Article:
[media-credit name=”Brad Keppel” align=”alignright” width=”225″][/media-credit]Okay, maybe they are right, whomever they might be. 600 miles might be too long a race, but the final 70 of the 400 laps provided some pretty good action. The Coca Cola 600 gave Kasey Kahne his first win as a Hendrick driver, his 13th of his Cup career, three of which have come in NASCAR’s Charlotte crown jewel event. Not a bad way to celebrate his 300th race.
Kasey might not be in the top ten just yet, but the victory has him sitting in the final Chase place as we speak. Brad Keselowski, who was fifth on Sunday, has the other spot reserved for winners, while the usual suspects continue to hold down positions of their own. Okay, as long as the usual suspects do not include Clint Bowyer, Ryan Newman, Jeff Gordon, or Kurt Busch. Bowyer could still make it on points, but the way things are going the others will need wins between now and Richmond. When it was over, the top ten in the standings were the top ten on the track, with the exception of Jimmy Johnson, Tony Stewart, and the 12th place Martin Truex, Jr. Their places were taken by Kahne, Keselowski, and Jeff Gordon, in 7th.
Back in the day, some drivers would win a race by a number of laps, not seconds. We had a taste of that this weekend, as only nine cars ran the full 400 laps. If it weren’t for a few debris calls to bunch them up, it could have even fewer. To say that Ned Jarrett’s 1965 Southern 500 win, by 19 miles over Buck Baker, was a race is like saying a confrontation between Mike Tyson and my sister would be considered a fight. On second thought, I don’t think Cindy would kick his ass too badly.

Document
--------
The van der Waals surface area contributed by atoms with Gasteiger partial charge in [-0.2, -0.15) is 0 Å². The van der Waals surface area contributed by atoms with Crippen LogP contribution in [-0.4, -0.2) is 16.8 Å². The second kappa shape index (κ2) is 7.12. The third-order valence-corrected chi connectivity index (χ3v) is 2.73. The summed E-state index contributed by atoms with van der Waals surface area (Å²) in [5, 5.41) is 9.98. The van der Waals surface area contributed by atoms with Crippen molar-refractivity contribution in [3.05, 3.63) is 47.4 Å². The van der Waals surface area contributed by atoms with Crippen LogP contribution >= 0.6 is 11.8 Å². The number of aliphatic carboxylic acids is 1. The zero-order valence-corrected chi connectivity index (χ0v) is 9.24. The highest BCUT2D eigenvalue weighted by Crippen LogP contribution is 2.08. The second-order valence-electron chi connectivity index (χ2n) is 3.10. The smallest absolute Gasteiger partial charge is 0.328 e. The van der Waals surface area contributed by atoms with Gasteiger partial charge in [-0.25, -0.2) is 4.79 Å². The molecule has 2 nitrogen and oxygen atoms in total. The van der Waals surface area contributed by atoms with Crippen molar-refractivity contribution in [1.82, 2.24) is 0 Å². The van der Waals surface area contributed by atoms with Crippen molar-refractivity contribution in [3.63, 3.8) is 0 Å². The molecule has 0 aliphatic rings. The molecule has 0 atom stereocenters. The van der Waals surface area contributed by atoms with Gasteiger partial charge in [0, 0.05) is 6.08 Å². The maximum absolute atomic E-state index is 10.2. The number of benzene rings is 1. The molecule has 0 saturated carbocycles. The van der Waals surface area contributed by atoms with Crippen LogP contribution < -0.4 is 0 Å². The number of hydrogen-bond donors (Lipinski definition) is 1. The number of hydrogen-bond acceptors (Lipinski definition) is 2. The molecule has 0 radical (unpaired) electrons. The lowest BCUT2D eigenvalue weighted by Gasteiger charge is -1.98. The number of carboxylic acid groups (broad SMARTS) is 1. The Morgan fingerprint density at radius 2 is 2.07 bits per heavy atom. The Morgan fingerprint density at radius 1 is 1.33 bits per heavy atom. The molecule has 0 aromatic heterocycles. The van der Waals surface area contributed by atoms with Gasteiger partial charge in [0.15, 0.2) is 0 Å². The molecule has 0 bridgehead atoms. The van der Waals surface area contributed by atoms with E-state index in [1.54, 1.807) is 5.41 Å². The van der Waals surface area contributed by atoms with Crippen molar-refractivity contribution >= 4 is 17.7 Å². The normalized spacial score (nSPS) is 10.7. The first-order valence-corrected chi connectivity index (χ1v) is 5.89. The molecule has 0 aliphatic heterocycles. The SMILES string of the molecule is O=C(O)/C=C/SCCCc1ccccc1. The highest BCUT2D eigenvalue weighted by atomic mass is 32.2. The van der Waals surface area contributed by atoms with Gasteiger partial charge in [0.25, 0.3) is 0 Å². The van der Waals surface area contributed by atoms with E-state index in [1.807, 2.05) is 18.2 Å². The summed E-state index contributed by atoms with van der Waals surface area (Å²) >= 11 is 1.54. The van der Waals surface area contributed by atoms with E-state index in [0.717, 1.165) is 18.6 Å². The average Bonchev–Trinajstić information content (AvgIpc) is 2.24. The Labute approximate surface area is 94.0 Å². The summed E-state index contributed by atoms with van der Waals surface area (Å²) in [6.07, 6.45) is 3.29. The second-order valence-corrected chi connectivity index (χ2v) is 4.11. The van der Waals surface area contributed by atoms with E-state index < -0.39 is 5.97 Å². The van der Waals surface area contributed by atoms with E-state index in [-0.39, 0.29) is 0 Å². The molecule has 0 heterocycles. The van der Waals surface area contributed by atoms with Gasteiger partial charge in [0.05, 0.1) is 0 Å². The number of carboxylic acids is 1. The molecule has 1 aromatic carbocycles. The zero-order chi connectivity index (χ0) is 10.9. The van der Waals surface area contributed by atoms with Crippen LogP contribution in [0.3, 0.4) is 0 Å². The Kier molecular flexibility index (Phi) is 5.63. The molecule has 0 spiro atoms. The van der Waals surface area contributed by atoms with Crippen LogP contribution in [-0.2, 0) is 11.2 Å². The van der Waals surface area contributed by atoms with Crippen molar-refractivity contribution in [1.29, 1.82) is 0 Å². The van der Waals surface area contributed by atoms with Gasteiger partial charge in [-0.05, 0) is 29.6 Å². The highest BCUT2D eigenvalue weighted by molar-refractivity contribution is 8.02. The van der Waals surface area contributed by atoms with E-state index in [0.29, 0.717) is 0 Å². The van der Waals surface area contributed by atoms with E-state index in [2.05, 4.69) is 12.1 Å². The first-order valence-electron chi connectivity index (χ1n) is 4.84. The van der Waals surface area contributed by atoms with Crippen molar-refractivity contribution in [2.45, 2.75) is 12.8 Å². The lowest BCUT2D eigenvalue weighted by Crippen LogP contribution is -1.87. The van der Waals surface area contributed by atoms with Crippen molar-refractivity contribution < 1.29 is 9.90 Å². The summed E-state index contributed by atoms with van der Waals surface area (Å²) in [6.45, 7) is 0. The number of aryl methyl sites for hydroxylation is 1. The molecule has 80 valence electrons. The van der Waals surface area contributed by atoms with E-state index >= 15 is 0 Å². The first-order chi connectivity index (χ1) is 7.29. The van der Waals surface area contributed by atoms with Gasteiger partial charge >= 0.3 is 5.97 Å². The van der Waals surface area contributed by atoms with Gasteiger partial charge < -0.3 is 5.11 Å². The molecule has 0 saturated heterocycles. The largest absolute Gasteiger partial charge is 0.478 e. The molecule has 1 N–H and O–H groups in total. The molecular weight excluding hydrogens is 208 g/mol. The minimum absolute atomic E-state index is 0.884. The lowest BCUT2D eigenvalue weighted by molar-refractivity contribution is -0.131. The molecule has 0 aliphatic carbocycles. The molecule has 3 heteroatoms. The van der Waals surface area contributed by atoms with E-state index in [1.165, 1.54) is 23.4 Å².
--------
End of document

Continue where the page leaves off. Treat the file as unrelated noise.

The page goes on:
Stewart, who would wind up 25th and three laps down, got tagged coming into the pits by Keselowski. Smoke backed up, did a little spin to turn the car around before smoking them up to perform a little sideways shuffle to get his car back into position for servicing. As for Keselowski, he spent some time paying less attention to his driving and more on getting his crew to tell Mr. Stewart that it was an accident, he was sorry, and that he did not want to be sent flying into the fence.
Flying down the track was Johnson’s gas man. Johnson finished a lap down in 11th, but he could have done better if not for one pit stop. Jimmie pulled out, but the gas can did not. Brandon Harder left the pits like a toddler trying to walk a Great Dane on a leash, sending the big fella flying, flipping, and bouncing. Helmets became a part of the crew’s attire in 2002, but I’m still not sure how much padding there is in those fire retardant suits. My guess is, not enough.
They move over to Dover as the road show heads north to Delaware. Bowyer will be trying to move up, Edwards will be trying to stay where he is, and others will be hunting down a checkered flag. Favorites on Sunday, based on history, would include Johnson, Edwards, and Gordon, while the Busch brothers, Matt Kenseth, and Greg Biffle have wins there in recent years. In short, the guy who wins probably won’t need it was bad as some of the rest, unless his name is Jeff. Enjoy the week.